Disadvantages of PTL

Limited Cargo Size Range: PTL is best suited for shipments that fall within a specific size range. Extremely small or exceptionally large shipments may not optimize the use of a partial truckload.

Transit Time: PTL shipments may not always have the shortest transit times, especially when compared to dedicated full truckload shipments. Multiple stops and shared truck space could contribute to longer delivery times.

Limited Flexibility: PTL may have limited flexibility in terms of delivery schedules and routes compared to full truckload shipping. This limitation could impact businesses with specific delivery requirements.

Disadvantages of Volume LTL

Minimum Volume Requirements: Some Volume LTL providers may have minimum volume requirements, making it less suitable for businesses with smaller shipments or irregular shipping patterns.

Cost Complexity: Pricing for Volume LTL can be complex and involve various factors such as weight, space utilization, and distance. Businesses may find it challenging to estimate costs accurately.

Potential for Longer Transit Times: Due to multiple stops and consolidation points, Volume LTL shipments may have longer transit times compared to dedicated FTL shipments, affecting businesses with time-sensitive delivery requirements.

When to Choose Partial Truckload

Partial Truckload (PTL) shipping is the optimal solution for shipments that exceed Less Than Truckload (LTL) capacity but fall short of requiring an entire truck. It offers a cost-effective alternative for mid-sized shipments, balancing the efficiency of Full Truckload (FTL) and the flexibility of LTL. PTL is particularly beneficial for businesses with irregular shipping patterns or varying shipment sizes, providing versatility and adaptability. By choosing PTL, businesses with cargo too substantial for standard LTL but not filling a truck ensure cost savings, a more direct route, reduced handling, and an efficient solution for mid-sized shipments.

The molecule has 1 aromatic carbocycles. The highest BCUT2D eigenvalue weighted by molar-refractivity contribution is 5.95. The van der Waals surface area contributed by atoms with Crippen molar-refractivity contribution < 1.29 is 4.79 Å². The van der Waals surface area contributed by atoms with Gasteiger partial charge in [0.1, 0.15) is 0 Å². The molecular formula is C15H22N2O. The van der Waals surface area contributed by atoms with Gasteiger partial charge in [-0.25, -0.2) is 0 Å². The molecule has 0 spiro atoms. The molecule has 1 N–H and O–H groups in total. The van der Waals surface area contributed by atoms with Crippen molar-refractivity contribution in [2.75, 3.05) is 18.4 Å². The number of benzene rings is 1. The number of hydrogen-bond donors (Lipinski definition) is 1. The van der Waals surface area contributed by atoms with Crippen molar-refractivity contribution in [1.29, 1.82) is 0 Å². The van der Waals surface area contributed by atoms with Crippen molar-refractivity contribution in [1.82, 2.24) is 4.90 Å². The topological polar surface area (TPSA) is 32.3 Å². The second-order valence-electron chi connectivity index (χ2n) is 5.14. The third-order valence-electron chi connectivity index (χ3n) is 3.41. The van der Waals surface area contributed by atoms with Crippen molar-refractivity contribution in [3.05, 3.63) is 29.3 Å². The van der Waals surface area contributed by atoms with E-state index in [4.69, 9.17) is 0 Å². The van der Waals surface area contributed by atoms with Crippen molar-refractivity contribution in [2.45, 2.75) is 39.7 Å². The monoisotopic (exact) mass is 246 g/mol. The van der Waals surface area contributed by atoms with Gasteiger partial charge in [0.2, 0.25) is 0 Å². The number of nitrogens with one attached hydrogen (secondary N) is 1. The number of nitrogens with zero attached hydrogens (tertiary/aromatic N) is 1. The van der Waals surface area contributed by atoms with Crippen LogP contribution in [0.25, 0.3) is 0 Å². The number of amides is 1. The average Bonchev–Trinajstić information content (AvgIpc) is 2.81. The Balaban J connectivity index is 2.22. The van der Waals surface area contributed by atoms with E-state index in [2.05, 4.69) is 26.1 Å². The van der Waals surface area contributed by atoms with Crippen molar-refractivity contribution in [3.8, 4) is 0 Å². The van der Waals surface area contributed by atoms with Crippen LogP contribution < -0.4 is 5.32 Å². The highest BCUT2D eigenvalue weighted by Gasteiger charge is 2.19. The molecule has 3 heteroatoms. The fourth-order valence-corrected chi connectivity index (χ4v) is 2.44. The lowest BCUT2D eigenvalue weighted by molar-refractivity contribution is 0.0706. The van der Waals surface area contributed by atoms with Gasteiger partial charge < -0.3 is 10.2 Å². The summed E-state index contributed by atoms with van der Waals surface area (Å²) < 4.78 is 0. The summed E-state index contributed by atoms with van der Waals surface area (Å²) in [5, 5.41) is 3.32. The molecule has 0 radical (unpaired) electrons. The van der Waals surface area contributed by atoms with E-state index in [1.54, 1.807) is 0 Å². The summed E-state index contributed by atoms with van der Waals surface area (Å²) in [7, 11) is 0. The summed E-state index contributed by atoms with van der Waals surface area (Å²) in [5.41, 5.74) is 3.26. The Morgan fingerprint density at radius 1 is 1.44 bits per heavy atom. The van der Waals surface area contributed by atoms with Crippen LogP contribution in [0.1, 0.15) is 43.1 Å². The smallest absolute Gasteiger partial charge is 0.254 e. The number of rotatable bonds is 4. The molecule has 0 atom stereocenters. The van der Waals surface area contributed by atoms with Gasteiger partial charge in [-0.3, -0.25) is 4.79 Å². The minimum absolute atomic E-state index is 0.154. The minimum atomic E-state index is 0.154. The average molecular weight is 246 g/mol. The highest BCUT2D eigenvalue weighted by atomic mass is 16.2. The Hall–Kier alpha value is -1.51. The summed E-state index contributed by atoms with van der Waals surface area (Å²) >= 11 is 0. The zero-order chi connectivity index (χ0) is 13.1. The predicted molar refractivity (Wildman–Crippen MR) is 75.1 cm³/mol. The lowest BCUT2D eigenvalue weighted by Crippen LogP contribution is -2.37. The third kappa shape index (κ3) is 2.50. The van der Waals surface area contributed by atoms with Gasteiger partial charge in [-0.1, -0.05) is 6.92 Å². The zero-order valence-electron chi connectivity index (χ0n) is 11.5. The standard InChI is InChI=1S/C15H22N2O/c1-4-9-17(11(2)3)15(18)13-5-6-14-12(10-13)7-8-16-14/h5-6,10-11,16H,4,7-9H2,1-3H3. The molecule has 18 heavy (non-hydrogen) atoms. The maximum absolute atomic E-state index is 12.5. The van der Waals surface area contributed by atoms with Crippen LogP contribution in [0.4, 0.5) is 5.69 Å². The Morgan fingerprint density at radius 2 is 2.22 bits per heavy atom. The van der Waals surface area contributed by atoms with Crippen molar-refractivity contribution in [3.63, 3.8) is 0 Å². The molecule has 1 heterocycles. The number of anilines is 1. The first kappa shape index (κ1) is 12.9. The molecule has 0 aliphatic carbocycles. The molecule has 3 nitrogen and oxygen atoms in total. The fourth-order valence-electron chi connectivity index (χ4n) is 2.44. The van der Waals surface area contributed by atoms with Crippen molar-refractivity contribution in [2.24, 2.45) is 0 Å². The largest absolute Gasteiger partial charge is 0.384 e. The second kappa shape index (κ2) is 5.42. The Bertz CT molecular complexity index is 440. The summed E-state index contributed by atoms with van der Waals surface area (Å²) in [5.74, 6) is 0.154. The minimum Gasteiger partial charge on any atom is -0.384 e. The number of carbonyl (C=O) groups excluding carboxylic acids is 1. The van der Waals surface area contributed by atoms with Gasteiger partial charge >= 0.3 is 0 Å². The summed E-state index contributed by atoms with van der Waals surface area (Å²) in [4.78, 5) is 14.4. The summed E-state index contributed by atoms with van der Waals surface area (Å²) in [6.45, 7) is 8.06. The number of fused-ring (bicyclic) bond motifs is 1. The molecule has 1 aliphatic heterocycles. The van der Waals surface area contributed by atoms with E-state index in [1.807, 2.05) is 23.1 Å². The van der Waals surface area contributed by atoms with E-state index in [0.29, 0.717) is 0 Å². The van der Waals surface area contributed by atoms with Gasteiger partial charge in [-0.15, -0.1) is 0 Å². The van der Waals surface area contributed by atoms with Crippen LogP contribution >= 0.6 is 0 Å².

When to Choose Volume LTL

Volume Less Than Truckload (LTL) shipping is a cost-effective choice for businesses with larger shipments that don’t require a full truck. This method provides efficiency and economic benefits for mid-sized shipments, optimizing space utilization and distributing costs effectively. It caters to businesses with consistent or periodic larger shipments, bridging the gap between traditional LTL and Full Truckload (FTL) options. Volume LTL is flexible, accommodating various shipment sizes and offering access to a broad carrier network. For businesses seeking cost savings, efficient space use, and flexibility in shipping larger quantities without committing to a full truckload, Volume LTL is the optimal solution.

Making an Informed Decision

Choosing between PTL (Partial Truckload) and Volume LTL (Less Than Truckload) shipping depends on the specific characteristics of your shipments and your business requirements. PTL is ideal for mid-sized shipments that exceed traditional LTL capabilities but don’t require a full truck, offering a cost-effective solution with reduced handling and direct routes. On the other hand, Volume LTL is suitable for larger shipments that don’t fill an entire truck, providing cost advantages, optimized space utilization, and flexibility for varying shipment sizes. The decision should consider the size, frequency, and nature of your shipments, along with budget considerations and preferences for space efficiency, guiding you to the shipping solution that aligns best with your business needs.